Gene: as used herein, refers to a DNA sequence in a chromosome that codes for a product (e.g., an RNA product and/or a polypeptide product). In some embodiments, a gene includes coding sequence (i.e., sequence that encodes a particular product). In some embodiments, a gene includes non-coding sequence. In some particular embodiments, a gene may include both coding (e.g., exonic) and non-coding (e.g., intronic) sequence. In some embodiments, a gene may include one or more regulatory sequences (e.g., promoters, enhancers, etc.) and/or intron sequences that, for example, may control or impact one or more aspects of gene expression (e.g., cell-type-specific expression, inducible expression, etc.). For the purpose of clarity, we note that, as used in the present disclosure, the term "gene" generally refers to a portion of a nucleic acid that encodes a polypeptide or fragment thereof; the term may optionally encompass regulatory sequences, as will be clear from context to those of ordinary skill in the art. This definition is not intended to exclude application of the term "gene" to non-protein-coding expression units but rather to clarify that, in most cases, the term as used in this document refers to a polypeptide-coding nucleic acid.
    Heterologous: as used herein, refers to an agent or entity from a different source. For example, when used in reference to a polypeptide, gene, or gene product present in a particular cell or organism, the term clarifies that the relevant polypeptide, gene, or gene product: 1) was engineered by the hand of man; 2) was introduced into the cell or organism (or a precursor thereof) through the hand of man (e.g., via genetic engineering); and/or 3) is not naturally produced by or present in the relevant cell or organism (e.g., the relevant cell type or organism type). "Heterologous" also includes a polypeptide, gene or gene product that is normally present in a particular native cell or organism, but has been altered or modified, for example, by mutation or placement under the control of non-naturally associated and, in some embodiments, non-endogenous regulatory elements (e.g., a promoter).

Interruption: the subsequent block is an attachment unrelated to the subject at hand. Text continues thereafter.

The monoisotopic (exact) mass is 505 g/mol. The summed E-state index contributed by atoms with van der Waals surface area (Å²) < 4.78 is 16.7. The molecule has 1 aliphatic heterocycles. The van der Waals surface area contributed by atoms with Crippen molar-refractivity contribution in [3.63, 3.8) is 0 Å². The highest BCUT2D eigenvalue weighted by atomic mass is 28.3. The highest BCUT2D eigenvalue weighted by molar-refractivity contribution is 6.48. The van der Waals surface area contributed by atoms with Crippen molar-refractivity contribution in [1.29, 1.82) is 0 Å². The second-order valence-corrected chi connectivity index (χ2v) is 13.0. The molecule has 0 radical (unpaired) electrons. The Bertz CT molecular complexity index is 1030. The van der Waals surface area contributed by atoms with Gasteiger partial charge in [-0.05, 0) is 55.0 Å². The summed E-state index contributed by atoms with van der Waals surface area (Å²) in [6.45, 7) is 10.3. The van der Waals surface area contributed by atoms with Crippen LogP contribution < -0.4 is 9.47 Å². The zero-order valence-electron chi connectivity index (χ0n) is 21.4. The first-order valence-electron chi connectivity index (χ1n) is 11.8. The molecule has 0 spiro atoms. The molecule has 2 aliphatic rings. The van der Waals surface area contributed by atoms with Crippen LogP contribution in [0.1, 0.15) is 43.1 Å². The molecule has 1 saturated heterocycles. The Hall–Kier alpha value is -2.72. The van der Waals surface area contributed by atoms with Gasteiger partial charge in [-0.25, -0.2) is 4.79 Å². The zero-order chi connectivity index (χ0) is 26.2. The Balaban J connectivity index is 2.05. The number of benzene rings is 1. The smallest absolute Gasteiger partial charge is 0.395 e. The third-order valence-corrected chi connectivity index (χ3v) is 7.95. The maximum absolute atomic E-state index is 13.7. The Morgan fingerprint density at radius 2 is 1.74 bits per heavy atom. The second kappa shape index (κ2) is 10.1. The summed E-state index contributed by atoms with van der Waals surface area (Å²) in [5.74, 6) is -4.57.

Host cell: as used herein, refers to a cell into which a nucleic acid or protein has been introduced. Persons of skill upon reading this disclosure will understand that such terms refer not only to the particular subject cell, but also is used to refer to the progeny of such a cell. Because certain modifications may occur in succeeding generations due to either mutation or environmental influences, such progeny may not, in fact, be identical to the parent cell, but are still included within the scope of the phrase "host cell." In some embodiments, a host cell is or comprises a prokaryotic or eukaryotic cell. In general, a host cell is any cell that is suitable for receiving and/or producing a heterologous nucleic acid or protein, regardless of the Kingdom of life to which the cell is designated. Exemplary cells include those of prokaryotes and eukaryotes (single-cell or multiple-cell), bacterial cells (e.g., strains of Escherichia coli, Bacillus spp., Streptomyces spp., etc.), mycobacteria cells, fungal cells, yeast cells (e.g., Saccharomyces cerevisiae, Schizosaccharomyces pombe, Pichia pastoris, Pichia methanolica, etc.), plant cells, insect cells (e.g., SF-9, SF-21, baculovirus-infected insect cells, Trichoplusia ni, etc.), rodent cells, human cells, or cell fusions such as, for example, hybridomas or quadromas. In some embodiments, a cell is a human, monkey, ape, hamster, rat, or mouse cell. In some embodiments, a cell is eukaryotic and is selected from the following cells: CHO (e.g., CHO K1, DXB-11 CHO, Veggie-CHO), COS (e.g., COS-7), retinal cell, Vero, CV1, kidney (e.g., HEK293, 293 EBNA, MSR 293, MDCK, HaK, BHK), HeLa, HepG2, WI38, MRC 5, Colo205, HB 8065, HL-60, (e.g., BHK21), Jurkat, Daudi, A431 (epidermal), CV-1, U937, 3T3, L cell, C127 cell, SP2/0, NS-0, MMT 060562, Sertoli cell, BRL 3A cell, HT1080 cell, myeloma cell, tumor cell, and a cell line derived from an aforementioned cell. In some embodiments, a cell comprises one or more viral genes, e.g., a retinal cell that expresses a viral gene (e.g., a PER.C6® cell). In some embodiments, a host cell is or comprises an isolated cell. In some embodiments, a host cell is part of a tissue. In some embodiments, a host cell is part of an organism.